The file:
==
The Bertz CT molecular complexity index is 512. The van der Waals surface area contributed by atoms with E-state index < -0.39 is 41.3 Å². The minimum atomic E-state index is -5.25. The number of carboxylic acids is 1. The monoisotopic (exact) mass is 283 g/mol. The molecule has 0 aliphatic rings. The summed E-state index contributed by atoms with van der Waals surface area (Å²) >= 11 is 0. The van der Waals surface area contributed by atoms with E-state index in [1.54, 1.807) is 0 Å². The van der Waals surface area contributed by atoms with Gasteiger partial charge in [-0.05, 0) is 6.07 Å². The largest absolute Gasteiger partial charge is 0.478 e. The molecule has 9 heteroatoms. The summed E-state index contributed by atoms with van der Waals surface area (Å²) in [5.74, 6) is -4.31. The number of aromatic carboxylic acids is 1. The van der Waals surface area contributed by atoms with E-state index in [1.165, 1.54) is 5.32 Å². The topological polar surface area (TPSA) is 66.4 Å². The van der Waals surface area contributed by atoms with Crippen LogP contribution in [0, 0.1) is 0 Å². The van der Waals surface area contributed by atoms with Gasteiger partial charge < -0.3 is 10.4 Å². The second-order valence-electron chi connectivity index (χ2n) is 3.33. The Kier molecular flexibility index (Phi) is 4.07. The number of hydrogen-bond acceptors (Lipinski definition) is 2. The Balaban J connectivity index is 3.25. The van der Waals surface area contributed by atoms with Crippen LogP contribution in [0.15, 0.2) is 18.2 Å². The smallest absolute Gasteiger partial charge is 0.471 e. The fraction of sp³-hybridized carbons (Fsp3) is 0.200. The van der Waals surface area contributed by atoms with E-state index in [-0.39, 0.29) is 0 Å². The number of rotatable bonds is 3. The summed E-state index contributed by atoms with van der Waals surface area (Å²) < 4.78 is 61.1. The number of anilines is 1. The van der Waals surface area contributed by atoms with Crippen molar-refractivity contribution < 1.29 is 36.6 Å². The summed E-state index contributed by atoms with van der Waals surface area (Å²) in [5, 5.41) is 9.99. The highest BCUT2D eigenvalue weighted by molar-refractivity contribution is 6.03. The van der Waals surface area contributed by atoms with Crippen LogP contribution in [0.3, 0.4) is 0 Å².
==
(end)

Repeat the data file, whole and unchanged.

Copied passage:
The Bertz CT molecular complexity index is 512. The van der Waals surface area contributed by atoms with E-state index < -0.39 is 41.3 Å². The minimum atomic E-state index is -5.25. The number of carboxylic acids is 1. The monoisotopic (exact) mass is 283 g/mol. The molecule has 0 aliphatic rings. The summed E-state index contributed by atoms with van der Waals surface area (Å²) >= 11 is 0. The van der Waals surface area contributed by atoms with E-state index in [1.54, 1.807) is 0 Å². The van der Waals surface area contributed by atoms with Gasteiger partial charge in [-0.05, 0) is 6.07 Å². The largest absolute Gasteiger partial charge is 0.478 e. The molecule has 9 heteroatoms. The summed E-state index contributed by atoms with van der Waals surface area (Å²) in [5.74, 6) is -4.31. The number of aromatic carboxylic acids is 1. The van der Waals surface area contributed by atoms with E-state index in [1.165, 1.54) is 5.32 Å². The topological polar surface area (TPSA) is 66.4 Å². The van der Waals surface area contributed by atoms with Crippen LogP contribution in [0, 0.1) is 0 Å². The van der Waals surface area contributed by atoms with Gasteiger partial charge < -0.3 is 10.4 Å². The second-order valence-electron chi connectivity index (χ2n) is 3.33. The Kier molecular flexibility index (Phi) is 4.07. The number of hydrogen-bond acceptors (Lipinski definition) is 2. The Balaban J connectivity index is 3.25. The van der Waals surface area contributed by atoms with Crippen LogP contribution in [0.15, 0.2) is 18.2 Å². The smallest absolute Gasteiger partial charge is 0.471 e. The fraction of sp³-hybridized carbons (Fsp3) is 0.200. The van der Waals surface area contributed by atoms with E-state index in [-0.39, 0.29) is 0 Å². The number of rotatable bonds is 3. The summed E-state index contributed by atoms with van der Waals surface area (Å²) < 4.78 is 61.1. The number of anilines is 1. The van der Waals surface area contributed by atoms with Crippen molar-refractivity contribution < 1.29 is 36.6 Å². The summed E-state index contributed by atoms with van der Waals surface area (Å²) in [5, 5.41) is 9.99. The highest BCUT2D eigenvalue weighted by molar-refractivity contribution is 6.03. The van der Waals surface area contributed by atoms with Crippen LogP contribution in [0.3, 0.4) is 0 Å².